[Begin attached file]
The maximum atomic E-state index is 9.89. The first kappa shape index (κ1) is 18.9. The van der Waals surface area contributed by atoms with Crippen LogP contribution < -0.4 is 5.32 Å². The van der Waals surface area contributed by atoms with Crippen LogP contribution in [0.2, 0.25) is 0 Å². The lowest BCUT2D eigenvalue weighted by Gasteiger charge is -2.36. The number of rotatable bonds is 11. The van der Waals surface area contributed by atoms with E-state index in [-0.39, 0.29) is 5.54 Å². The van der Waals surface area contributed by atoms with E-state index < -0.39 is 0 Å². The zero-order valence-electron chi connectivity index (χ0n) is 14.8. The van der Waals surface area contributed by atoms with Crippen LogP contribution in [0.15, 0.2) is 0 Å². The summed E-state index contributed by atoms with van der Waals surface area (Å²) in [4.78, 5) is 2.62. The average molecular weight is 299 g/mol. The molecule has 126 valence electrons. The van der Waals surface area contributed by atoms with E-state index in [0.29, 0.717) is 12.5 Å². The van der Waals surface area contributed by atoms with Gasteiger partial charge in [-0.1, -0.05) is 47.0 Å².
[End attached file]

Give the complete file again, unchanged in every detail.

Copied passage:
The maximum atomic E-state index is 9.89. The first kappa shape index (κ1) is 18.9. The van der Waals surface area contributed by atoms with Crippen LogP contribution < -0.4 is 5.32 Å². The van der Waals surface area contributed by atoms with Crippen LogP contribution in [0.2, 0.25) is 0 Å². The lowest BCUT2D eigenvalue weighted by Gasteiger charge is -2.36. The number of rotatable bonds is 11. The van der Waals surface area contributed by atoms with E-state index in [-0.39, 0.29) is 5.54 Å². The van der Waals surface area contributed by atoms with E-state index < -0.39 is 0 Å². The zero-order valence-electron chi connectivity index (χ0n) is 14.8. The van der Waals surface area contributed by atoms with Crippen LogP contribution in [0.15, 0.2) is 0 Å². The summed E-state index contributed by atoms with van der Waals surface area (Å²) in [4.78, 5) is 2.62. The average molecular weight is 299 g/mol. The molecule has 126 valence electrons. The van der Waals surface area contributed by atoms with E-state index in [0.29, 0.717) is 12.5 Å². The van der Waals surface area contributed by atoms with Gasteiger partial charge in [-0.1, -0.05) is 47.0 Å².